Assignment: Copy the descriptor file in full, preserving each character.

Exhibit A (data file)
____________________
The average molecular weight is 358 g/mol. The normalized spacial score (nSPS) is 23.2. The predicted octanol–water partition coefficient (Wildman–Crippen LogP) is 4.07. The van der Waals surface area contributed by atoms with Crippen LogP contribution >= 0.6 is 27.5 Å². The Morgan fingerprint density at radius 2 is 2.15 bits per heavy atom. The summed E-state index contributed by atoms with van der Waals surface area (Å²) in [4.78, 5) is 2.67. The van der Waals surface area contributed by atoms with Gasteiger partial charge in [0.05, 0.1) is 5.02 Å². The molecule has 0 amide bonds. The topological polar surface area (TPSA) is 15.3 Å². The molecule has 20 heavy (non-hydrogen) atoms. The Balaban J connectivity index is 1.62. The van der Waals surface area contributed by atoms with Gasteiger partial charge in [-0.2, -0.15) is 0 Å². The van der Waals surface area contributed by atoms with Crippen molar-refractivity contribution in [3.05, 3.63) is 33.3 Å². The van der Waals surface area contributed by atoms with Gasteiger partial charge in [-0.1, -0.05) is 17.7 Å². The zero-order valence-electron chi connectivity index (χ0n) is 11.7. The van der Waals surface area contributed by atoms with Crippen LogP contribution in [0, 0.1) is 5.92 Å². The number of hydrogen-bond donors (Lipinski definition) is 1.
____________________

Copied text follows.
The average molecular weight is 358 g/mol. The normalized spacial score (nSPS) is 23.2. The predicted octanol–water partition coefficient (Wildman–Crippen LogP) is 4.07. The van der Waals surface area contributed by atoms with Crippen LogP contribution >= 0.6 is 27.5 Å². The Morgan fingerprint density at radius 2 is 2.15 bits per heavy atom. The summed E-state index contributed by atoms with van der Waals surface area (Å²) in [4.78, 5) is 2.67. The van der Waals surface area contributed by atoms with Gasteiger partial charge in [0.05, 0.1) is 5.02 Å². The molecule has 0 amide bonds. The topological polar surface area (TPSA) is 15.3 Å². The molecule has 20 heavy (non-hydrogen) atoms. The Balaban J connectivity index is 1.62. The van der Waals surface area contributed by atoms with Gasteiger partial charge in [-0.2, -0.15) is 0 Å². The van der Waals surface area contributed by atoms with Crippen molar-refractivity contribution in [3.05, 3.63) is 33.3 Å². The van der Waals surface area contributed by atoms with Gasteiger partial charge in [-0.1, -0.05) is 17.7 Å². The zero-order valence-electron chi connectivity index (χ0n) is 11.7. The van der Waals surface area contributed by atoms with Crippen LogP contribution in [0, 0.1) is 5.92 Å². The number of hydrogen-bond donors (Lipinski definition) is 1.